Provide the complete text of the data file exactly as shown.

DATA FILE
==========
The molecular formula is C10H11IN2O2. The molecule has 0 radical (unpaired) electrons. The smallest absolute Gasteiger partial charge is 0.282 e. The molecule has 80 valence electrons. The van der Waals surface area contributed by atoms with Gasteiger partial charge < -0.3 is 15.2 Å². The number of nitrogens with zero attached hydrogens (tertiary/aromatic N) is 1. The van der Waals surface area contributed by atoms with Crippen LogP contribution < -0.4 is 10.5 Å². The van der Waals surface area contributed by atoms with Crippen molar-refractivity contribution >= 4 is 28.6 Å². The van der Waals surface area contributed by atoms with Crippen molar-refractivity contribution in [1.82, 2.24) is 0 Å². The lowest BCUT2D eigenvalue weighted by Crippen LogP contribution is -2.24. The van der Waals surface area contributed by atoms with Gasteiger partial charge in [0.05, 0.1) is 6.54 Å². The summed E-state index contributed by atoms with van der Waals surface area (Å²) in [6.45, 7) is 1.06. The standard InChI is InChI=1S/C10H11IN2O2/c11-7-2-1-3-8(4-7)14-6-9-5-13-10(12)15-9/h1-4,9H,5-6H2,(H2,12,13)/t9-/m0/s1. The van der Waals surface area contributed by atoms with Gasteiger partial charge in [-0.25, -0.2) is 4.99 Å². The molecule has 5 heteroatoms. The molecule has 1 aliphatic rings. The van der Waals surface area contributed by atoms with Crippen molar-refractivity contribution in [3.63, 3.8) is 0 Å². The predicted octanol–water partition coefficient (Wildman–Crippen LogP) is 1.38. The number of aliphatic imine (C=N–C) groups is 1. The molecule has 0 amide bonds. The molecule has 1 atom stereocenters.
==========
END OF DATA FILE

The molecular formula is C10H11IN2O2. The molecule has 0 radical (unpaired) electrons. The smallest absolute Gasteiger partial charge is 0.282 e. The molecule has 80 valence electrons. The van der Waals surface area contributed by atoms with Gasteiger partial charge < -0.3 is 15.2 Å². The number of nitrogens with zero attached hydrogens (tertiary/aromatic N) is 1. The van der Waals surface area contributed by atoms with Crippen LogP contribution < -0.4 is 10.5 Å². The van der Waals surface area contributed by atoms with Crippen molar-refractivity contribution >= 4 is 28.6 Å². The van der Waals surface area contributed by atoms with Crippen molar-refractivity contribution in [1.82, 2.24) is 0 Å². The lowest BCUT2D eigenvalue weighted by Crippen LogP contribution is -2.24. The van der Waals surface area contributed by atoms with Gasteiger partial charge in [0.05, 0.1) is 6.54 Å². The summed E-state index contributed by atoms with van der Waals surface area (Å²) in [6.45, 7) is 1.06. The standard InChI is InChI=1S/C10H11IN2O2/c11-7-2-1-3-8(4-7)14-6-9-5-13-10(12)15-9/h1-4,9H,5-6H2,(H2,12,13)/t9-/m0/s1. The van der Waals surface area contributed by atoms with Gasteiger partial charge in [-0.25, -0.2) is 4.99 Å². The molecule has 5 heteroatoms. The molecule has 1 aliphatic rings. The van der Waals surface area contributed by atoms with Crippen molar-refractivity contribution in [3.63, 3.8) is 0 Å². The predicted octanol–water partition coefficient (Wildman–Crippen LogP) is 1.38. The number of aliphatic imine (C=N–C) groups is 1. The molecule has 0 amide bonds. The molecule has 1 atom stereocenters.